Today Lawrenceburg was surprisingly busy.  Nice main street leading to the “Watch Walk” which is a stone levee and park.  Nice when the weather and  river stage permit.

 

Vevay.  The “Life on the Ohio River” Historical Museum in Vevay, IN was a fun stop.  Its primary connections to Georgetown, PA is the Billy Bryant Showboat and the str CT Dumont.  The Bryants were always guests of Charley Poe when they landed in Georgetown.  In fact the friendship was so strong Billy Bryant dedicated a chapter in his book to Charley Poe who he described as “one of the most fascinating River characters we have ever met”.  At age nineteen while learning the river between Pittsburgh and Louisville, George WE Poe was a cub pilot on the CT Dumont which ferried two crammed loads of returning Civil War soldiers to Lawrenceburg in April 1865. Charley Poe and George WE Poe were brothers.

 

Vevay is a now stilled community of simple businesses and beautiful homes.  It has a wonderful park along its waterfront.  Founded in 1802 by Swiss immigrants, Vevay claims to be the home of the first commercial winery in the US.  Today there is no significant industry to the best of my knowledge.

Jacob Poe

Tuesday, June 7th, 2011

I have been thinking about Capt Jacob Poe.  Uncle Jake as he was known to all in Georgetown, PA had a fascinating life which deserves more homage than I have offered.  Events involving Jacob Poe and the str Clara Poe interest me on two levels:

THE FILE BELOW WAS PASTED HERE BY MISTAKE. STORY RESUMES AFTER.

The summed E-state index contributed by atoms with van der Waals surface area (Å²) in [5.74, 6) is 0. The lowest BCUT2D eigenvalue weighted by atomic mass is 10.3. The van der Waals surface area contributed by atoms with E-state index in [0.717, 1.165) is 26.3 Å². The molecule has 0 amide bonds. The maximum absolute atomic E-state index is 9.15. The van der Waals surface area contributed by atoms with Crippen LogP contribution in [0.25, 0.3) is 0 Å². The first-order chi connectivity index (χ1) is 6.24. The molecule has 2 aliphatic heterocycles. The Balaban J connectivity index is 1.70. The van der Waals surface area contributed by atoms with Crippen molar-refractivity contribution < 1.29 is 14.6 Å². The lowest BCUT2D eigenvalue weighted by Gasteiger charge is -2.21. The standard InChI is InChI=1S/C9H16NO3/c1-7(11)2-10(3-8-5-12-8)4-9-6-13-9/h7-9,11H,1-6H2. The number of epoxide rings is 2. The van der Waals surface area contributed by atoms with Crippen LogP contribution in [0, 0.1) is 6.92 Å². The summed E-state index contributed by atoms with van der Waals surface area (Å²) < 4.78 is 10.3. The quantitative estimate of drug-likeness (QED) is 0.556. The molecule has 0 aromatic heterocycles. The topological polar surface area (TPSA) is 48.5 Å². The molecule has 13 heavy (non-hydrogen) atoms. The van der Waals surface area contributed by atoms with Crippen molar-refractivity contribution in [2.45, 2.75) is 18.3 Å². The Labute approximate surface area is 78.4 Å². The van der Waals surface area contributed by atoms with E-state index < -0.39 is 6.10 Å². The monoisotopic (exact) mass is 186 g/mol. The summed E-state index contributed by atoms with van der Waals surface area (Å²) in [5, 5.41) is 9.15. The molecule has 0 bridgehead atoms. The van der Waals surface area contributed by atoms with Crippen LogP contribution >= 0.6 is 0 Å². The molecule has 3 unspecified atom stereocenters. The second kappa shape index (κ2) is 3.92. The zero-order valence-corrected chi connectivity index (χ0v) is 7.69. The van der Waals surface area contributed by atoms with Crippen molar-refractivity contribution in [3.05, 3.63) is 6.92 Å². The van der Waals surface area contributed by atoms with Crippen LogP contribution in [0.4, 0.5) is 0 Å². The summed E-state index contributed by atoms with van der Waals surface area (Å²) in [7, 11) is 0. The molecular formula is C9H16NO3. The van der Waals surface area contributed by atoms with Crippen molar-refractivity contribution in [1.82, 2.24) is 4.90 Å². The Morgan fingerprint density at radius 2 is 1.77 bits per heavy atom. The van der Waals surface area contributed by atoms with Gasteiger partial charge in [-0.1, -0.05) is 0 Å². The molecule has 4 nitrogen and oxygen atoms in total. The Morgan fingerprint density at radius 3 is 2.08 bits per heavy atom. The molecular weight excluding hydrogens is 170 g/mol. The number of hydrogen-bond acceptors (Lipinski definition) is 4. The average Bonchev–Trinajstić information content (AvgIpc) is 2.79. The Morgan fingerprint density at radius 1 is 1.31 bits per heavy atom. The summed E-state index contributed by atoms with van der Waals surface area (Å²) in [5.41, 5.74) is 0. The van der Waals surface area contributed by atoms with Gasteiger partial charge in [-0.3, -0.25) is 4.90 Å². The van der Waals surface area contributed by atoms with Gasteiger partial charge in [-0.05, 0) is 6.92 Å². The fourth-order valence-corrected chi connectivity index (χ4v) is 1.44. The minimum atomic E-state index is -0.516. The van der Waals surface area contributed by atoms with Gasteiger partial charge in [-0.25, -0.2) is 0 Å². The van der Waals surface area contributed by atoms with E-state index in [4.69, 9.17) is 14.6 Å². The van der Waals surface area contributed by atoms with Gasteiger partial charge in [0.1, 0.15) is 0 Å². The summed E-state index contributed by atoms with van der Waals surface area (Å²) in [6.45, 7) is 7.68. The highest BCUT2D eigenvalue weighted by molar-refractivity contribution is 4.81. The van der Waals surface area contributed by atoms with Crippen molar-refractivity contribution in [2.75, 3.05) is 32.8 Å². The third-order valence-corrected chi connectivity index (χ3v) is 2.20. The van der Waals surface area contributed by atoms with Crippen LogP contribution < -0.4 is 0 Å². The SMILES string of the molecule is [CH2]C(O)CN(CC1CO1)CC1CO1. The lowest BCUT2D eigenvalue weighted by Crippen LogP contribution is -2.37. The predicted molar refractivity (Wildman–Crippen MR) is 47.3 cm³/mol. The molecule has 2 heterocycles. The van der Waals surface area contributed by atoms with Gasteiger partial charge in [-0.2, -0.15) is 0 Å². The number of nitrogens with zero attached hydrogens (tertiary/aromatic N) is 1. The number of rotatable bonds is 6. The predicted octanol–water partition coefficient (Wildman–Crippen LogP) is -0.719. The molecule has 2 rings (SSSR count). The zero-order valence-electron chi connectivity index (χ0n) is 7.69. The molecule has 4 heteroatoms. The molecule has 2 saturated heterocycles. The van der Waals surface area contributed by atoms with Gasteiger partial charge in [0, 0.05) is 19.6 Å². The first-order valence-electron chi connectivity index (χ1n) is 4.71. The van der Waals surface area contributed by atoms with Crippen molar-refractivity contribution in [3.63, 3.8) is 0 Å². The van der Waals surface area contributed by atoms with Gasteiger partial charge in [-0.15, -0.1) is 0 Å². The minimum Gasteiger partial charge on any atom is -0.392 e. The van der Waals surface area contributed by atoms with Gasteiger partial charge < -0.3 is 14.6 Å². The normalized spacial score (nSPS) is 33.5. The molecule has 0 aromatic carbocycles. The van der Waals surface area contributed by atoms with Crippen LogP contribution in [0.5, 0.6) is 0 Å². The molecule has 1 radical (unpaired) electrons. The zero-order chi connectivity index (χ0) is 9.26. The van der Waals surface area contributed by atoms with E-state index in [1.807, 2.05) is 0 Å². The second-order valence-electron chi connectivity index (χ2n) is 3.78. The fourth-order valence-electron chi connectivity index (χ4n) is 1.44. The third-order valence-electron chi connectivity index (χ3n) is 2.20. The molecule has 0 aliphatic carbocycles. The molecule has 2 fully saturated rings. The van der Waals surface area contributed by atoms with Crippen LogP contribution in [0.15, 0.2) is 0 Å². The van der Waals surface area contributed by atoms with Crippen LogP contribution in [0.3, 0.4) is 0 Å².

(1)  What was the pilot certification test in 1890?  Could a steamboat man aged 77 years know every bar, chute, shoal on the Ohio and Cumberland Rivers between Pittsburgh and Nashville?

 

            (2)  Who was Chas C Townsend?  As the US Army Deputy Quartermaster General in 1890, Chas C Townsend signed the letter denying Jacob Poe compensation for the loss of the str Clara Poe which was burned by rebels on 17 Apr 1865.  It was Chas C Townsend who wrote a note in the margin of an earlier letter requesting an investigation of the event by the Dept of War.  That undated letter I assume was written much earlier than the final correspondence.  The battle for compensation was waged over 25 years through six presidencies ― with the same man ― Chas C Townsend. 

 

I hope to find some reasonable explanations to both questions.

Index of Names

Tuesday, March 8th, 2011

An index of all the people identified by Capt Adam Poe in his autobiographical book of river experiences has been loaded for your review.   The page is Index of Names.

The Benjamin Mackall Laughlin Book

Wednesday, February 2nd, 2011

There it is.  There it absolutely and positively is.
 

                The Benjamin Mackall Laughlin Book

 

The BM Laughlin Book listing every steamboat built at Pittsburgh between 1811-1904 has been loaded for your review.  The Book has been loaded on six pages for ease of viewing.

 

                The Book Scanned p1-43
                The Book Scanned p45-85
                The Book Scanned p87-125
                The Book Scanned p127-163
                The Book Scanned p165-205
                The Book Scanned p207-294
 

Credits for the photography go to George Hellmann, a good friend.